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Find the number of paths from $A$ to $I,$ if each step must be in a right-ward direction. (For example, one possible path is $A \to B \to C \to E \to F \to H \to I.$) Oct 12, 2023

#2
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Notice that there is only 1 path to get to B from A.

Then there is 1 way to get to both C and D from B.

Because you have to get to E from either C or D, there are 1 + 1 = 2 ways to get to E.

Then there are 2 ways to get to F and G because you have to go through E.

So then there are 2 + 2 = 4 ways to get to H.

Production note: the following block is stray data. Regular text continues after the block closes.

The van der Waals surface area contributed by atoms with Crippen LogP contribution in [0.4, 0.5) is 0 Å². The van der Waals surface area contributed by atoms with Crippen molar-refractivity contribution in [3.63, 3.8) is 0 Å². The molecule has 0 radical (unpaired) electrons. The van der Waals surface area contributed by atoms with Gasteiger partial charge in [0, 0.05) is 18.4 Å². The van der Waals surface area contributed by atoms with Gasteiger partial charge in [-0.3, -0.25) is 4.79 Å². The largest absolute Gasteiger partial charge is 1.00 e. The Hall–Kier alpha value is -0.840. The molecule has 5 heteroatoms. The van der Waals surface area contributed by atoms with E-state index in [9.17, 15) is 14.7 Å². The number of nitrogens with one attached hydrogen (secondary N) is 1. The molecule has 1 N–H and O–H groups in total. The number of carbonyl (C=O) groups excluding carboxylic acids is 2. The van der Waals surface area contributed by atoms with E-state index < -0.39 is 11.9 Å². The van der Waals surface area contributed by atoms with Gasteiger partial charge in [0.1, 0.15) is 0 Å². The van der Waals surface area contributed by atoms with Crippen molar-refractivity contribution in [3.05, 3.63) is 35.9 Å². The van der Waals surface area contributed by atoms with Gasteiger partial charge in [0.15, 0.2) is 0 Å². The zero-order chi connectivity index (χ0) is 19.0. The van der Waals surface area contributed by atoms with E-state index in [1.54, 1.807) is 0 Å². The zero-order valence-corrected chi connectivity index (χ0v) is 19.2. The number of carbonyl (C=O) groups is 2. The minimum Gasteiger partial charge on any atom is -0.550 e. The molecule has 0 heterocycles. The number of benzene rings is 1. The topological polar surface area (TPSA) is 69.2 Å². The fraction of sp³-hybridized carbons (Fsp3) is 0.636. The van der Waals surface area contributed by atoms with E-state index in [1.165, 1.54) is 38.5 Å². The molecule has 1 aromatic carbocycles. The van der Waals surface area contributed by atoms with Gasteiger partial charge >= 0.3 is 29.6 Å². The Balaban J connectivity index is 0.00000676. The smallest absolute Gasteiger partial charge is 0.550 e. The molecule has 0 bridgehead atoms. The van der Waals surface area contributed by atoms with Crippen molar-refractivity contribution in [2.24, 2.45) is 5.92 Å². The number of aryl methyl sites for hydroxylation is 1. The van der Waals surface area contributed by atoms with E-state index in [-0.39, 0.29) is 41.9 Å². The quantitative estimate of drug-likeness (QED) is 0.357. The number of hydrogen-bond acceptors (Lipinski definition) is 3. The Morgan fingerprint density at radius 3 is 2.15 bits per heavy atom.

And there is only 1 way to get to I from H, so there are a total of $$\color{brown}\boxed{4}$$ paths from A to I.

Oct 12, 2023

#1
-1

There are five possible paths from A to I, if each step must be in a right-ward direction:

A→B→C→E→F→H→I

A→B→D→E→F→H→I

A→B→D→G→H→I

A→C→D→F→H→I

A→C→D→G→H→I

This is because there are two choices for the first step (to B or C), two choices for the second step (to D or E), and two choices for the third step (to F or G). The remaining steps are then forced.

Oct 12, 2023
#2
+1

Notice that there is only 1 path to get to B from A.

Then there is 1 way to get to both C and D from B.

Because you have to get to E from either C or D, there are 1 + 1 = 2 ways to get to E.

Then there are 2 ways to get to F and G because you have to go through E.

So then there are 2 + 2 = 4 ways to get to H.

And there is only 1 way to get to I from H, so there are a total of $$\color{brown}\boxed{4}$$ paths from A to I.

BuilderBoi Oct 12, 2023